Review: Instrumentation Studio for .NET

Instrumentation Studio for .NET
Century Soar
Beijing, China
+86 (10) - 8841 6081

One of the great success stories in the design of programming environments in the last decade or so has been custom controls. There are zillions of vendors out there who will help you dress up the user interface of your applications. The latest venue for such things is the .NET application, and this particular set of controls is designed to work with .NET Windows Forms - the vendor provides sample code in both C# and VB .NET.

As you can probably guess from the name, Instrumentation Studio is a set of controls (13 in all) that are suitable for industrial-looking user interfaces. This includes guages, LEDs (both colored and numeric), odometers, sliders, toggle switches, and so on. Since you can layer your own image files on top of most of these (for example, the toggle lets you specify images for both ON and OFF positions) you can use them to mimic the appearance of any piece of equipment you happen to have hanging around. This in turn means that computerizing and existing process can be done without a huge learning curve for those who already know how to manipulate existing machinery.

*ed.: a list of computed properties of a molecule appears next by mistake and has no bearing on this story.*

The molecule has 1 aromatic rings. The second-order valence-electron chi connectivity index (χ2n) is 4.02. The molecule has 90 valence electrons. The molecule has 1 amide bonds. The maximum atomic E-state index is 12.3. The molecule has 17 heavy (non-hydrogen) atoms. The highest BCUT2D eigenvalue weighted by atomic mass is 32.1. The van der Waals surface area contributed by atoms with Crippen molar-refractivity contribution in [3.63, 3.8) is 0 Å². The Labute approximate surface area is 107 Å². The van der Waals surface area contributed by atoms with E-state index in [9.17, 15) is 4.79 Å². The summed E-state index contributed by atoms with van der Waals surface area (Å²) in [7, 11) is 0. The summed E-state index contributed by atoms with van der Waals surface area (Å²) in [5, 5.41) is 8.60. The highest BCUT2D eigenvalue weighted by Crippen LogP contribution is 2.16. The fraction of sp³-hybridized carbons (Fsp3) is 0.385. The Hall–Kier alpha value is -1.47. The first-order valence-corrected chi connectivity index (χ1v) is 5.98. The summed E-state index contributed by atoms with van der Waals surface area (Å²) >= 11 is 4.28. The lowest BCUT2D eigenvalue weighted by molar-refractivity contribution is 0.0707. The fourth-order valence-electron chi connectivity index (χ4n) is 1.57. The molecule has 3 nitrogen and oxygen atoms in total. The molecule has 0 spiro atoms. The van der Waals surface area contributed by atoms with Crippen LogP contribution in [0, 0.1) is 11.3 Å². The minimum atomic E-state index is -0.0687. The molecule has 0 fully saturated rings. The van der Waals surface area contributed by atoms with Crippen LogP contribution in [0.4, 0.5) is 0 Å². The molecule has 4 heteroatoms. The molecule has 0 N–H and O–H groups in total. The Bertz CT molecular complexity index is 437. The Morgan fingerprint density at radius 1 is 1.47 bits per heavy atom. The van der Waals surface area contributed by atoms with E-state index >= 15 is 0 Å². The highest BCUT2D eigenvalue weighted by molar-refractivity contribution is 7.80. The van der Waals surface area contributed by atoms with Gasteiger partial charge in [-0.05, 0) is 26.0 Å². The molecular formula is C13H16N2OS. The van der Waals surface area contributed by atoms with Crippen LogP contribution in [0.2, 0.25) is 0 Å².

I installed the controls and gave them a spin. The design experience is fine, and the properties, methods, and events seem well-designed. There's a nice little demo application that gives you a sense of possibilities as well. Century Soar has packaged the controls up as separate DLLs, which means you only need to redistribute the ones that you use (and the developer license includes unlimited redistribution rights). Each control also comes with a basic but comprehensive help file.

If you're doing cross-platform work, it's worth noting that they have the same controls available in ActiveX and VCL versions as well. That could ease the transition between different development environments considerably. There's also a trial download available.

About the Author

Mike Gunderloy has been developing software for a quarter-century now, and writing about it for nearly as long. He walked away from a .NET development career in 2006 and has been a happy Rails user ever since. Mike blogs at A Fresh Cup.

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